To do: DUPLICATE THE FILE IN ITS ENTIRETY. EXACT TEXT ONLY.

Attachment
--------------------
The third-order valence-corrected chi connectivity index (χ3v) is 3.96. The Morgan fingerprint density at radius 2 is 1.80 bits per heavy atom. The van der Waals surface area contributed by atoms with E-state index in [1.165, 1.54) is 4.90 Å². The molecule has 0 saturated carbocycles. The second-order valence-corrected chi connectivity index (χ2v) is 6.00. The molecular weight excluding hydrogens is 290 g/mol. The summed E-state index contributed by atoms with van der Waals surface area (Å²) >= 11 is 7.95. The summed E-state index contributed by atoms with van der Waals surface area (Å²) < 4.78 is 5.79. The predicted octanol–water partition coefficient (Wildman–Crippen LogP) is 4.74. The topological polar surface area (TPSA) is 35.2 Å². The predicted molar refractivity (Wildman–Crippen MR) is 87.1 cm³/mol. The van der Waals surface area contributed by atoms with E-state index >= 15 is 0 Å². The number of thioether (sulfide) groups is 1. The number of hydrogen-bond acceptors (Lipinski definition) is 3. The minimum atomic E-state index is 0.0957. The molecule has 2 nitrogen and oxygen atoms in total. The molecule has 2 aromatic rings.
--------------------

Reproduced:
The third-order valence-corrected chi connectivity index (χ3v) is 3.96. The Morgan fingerprint density at radius 2 is 1.80 bits per heavy atom. The van der Waals surface area contributed by atoms with E-state index in [1.165, 1.54) is 4.90 Å². The molecule has 0 saturated carbocycles. The second-order valence-corrected chi connectivity index (χ2v) is 6.00. The molecular weight excluding hydrogens is 290 g/mol. The summed E-state index contributed by atoms with van der Waals surface area (Å²) >= 11 is 7.95. The summed E-state index contributed by atoms with van der Waals surface area (Å²) < 4.78 is 5.79. The predicted octanol–water partition coefficient (Wildman–Crippen LogP) is 4.74. The topological polar surface area (TPSA) is 35.2 Å². The predicted molar refractivity (Wildman–Crippen MR) is 87.1 cm³/mol. The van der Waals surface area contributed by atoms with E-state index >= 15 is 0 Å². The number of thioether (sulfide) groups is 1. The number of hydrogen-bond acceptors (Lipinski definition) is 3. The minimum atomic E-state index is 0.0957. The molecule has 2 nitrogen and oxygen atoms in total. The molecule has 2 aromatic rings.